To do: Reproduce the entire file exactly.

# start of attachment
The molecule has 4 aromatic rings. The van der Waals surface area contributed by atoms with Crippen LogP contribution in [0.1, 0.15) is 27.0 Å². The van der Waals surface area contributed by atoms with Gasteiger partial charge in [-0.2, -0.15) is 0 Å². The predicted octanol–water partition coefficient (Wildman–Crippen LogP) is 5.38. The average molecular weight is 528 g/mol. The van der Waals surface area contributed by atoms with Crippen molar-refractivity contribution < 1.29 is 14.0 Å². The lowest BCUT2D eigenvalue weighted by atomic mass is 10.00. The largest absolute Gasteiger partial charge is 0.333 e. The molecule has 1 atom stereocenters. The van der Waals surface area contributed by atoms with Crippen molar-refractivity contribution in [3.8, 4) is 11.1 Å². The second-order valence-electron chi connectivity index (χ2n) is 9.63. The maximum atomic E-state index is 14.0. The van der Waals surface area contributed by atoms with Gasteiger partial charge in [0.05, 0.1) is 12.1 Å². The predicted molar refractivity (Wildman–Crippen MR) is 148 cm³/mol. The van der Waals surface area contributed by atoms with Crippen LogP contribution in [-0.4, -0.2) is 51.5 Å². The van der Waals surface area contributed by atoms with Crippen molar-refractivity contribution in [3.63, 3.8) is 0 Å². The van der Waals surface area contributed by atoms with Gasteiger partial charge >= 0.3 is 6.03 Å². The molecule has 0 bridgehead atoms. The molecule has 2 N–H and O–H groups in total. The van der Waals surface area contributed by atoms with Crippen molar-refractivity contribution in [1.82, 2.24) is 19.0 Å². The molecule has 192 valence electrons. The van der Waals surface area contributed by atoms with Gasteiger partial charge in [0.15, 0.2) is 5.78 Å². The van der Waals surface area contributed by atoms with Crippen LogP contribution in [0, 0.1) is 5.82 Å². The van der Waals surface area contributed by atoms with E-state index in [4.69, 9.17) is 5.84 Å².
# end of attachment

The molecule has 4 aromatic rings. The van der Waals surface area contributed by atoms with Crippen LogP contribution in [0.1, 0.15) is 27.0 Å². The van der Waals surface area contributed by atoms with Gasteiger partial charge in [-0.2, -0.15) is 0 Å². The predicted octanol–water partition coefficient (Wildman–Crippen LogP) is 5.38. The average molecular weight is 528 g/mol. The van der Waals surface area contributed by atoms with Crippen molar-refractivity contribution < 1.29 is 14.0 Å². The lowest BCUT2D eigenvalue weighted by atomic mass is 10.00. The largest absolute Gasteiger partial charge is 0.333 e. The molecule has 1 atom stereocenters. The van der Waals surface area contributed by atoms with Crippen molar-refractivity contribution in [3.8, 4) is 11.1 Å². The second-order valence-electron chi connectivity index (χ2n) is 9.63. The maximum atomic E-state index is 14.0. The van der Waals surface area contributed by atoms with Gasteiger partial charge in [0.05, 0.1) is 12.1 Å². The predicted molar refractivity (Wildman–Crippen MR) is 148 cm³/mol. The van der Waals surface area contributed by atoms with Crippen LogP contribution in [-0.4, -0.2) is 51.5 Å². The van der Waals surface area contributed by atoms with Crippen molar-refractivity contribution in [3.63, 3.8) is 0 Å². The van der Waals surface area contributed by atoms with Gasteiger partial charge >= 0.3 is 6.03 Å². The molecule has 0 bridgehead atoms. The molecule has 2 N–H and O–H groups in total. The van der Waals surface area contributed by atoms with Crippen molar-refractivity contribution in [1.82, 2.24) is 19.0 Å². The molecule has 192 valence electrons. The van der Waals surface area contributed by atoms with Gasteiger partial charge in [0.15, 0.2) is 5.78 Å². The van der Waals surface area contributed by atoms with Crippen LogP contribution in [0, 0.1) is 5.82 Å². The van der Waals surface area contributed by atoms with E-state index in [4.69, 9.17) is 5.84 Å².